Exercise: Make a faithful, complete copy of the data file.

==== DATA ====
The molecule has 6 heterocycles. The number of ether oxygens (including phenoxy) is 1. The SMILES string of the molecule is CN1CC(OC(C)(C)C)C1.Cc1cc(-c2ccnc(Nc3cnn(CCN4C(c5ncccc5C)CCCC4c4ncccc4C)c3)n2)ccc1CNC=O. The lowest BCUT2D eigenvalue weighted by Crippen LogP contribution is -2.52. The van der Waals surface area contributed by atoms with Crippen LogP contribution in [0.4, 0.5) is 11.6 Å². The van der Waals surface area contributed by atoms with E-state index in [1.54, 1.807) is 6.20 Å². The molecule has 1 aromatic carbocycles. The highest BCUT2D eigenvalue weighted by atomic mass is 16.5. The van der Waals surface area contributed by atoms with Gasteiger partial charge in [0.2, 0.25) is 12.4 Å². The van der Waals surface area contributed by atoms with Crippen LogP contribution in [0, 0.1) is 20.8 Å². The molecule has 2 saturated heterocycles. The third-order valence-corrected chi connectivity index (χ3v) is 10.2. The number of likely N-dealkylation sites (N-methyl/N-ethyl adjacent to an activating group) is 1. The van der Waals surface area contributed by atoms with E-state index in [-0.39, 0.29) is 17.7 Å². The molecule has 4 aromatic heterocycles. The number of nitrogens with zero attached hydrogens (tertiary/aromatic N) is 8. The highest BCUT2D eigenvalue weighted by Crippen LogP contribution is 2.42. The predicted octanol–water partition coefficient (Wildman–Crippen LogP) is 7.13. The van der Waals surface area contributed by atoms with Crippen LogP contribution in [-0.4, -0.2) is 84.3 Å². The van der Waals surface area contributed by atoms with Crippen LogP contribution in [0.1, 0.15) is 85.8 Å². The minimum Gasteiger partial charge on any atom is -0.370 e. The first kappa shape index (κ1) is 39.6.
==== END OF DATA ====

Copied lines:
The molecule has 6 heterocycles. The number of ether oxygens (including phenoxy) is 1. The SMILES string of the molecule is CN1CC(OC(C)(C)C)C1.Cc1cc(-c2ccnc(Nc3cnn(CCN4C(c5ncccc5C)CCCC4c4ncccc4C)c3)n2)ccc1CNC=O. The lowest BCUT2D eigenvalue weighted by Crippen LogP contribution is -2.52. The van der Waals surface area contributed by atoms with Crippen LogP contribution in [0.4, 0.5) is 11.6 Å². The van der Waals surface area contributed by atoms with E-state index in [1.54, 1.807) is 6.20 Å². The molecule has 1 aromatic carbocycles. The highest BCUT2D eigenvalue weighted by atomic mass is 16.5. The van der Waals surface area contributed by atoms with Gasteiger partial charge in [0.2, 0.25) is 12.4 Å². The van der Waals surface area contributed by atoms with Crippen LogP contribution in [0, 0.1) is 20.8 Å². The molecule has 2 saturated heterocycles. The third-order valence-corrected chi connectivity index (χ3v) is 10.2. The number of likely N-dealkylation sites (N-methyl/N-ethyl adjacent to an activating group) is 1. The van der Waals surface area contributed by atoms with E-state index in [-0.39, 0.29) is 17.7 Å². The molecule has 4 aromatic heterocycles. The number of nitrogens with zero attached hydrogens (tertiary/aromatic N) is 8. The highest BCUT2D eigenvalue weighted by Crippen LogP contribution is 2.42. The predicted octanol–water partition coefficient (Wildman–Crippen LogP) is 7.13. The van der Waals surface area contributed by atoms with Crippen LogP contribution in [-0.4, -0.2) is 84.3 Å². The van der Waals surface area contributed by atoms with Crippen LogP contribution in [0.1, 0.15) is 85.8 Å². The minimum Gasteiger partial charge on any atom is -0.370 e. The first kappa shape index (κ1) is 39.6.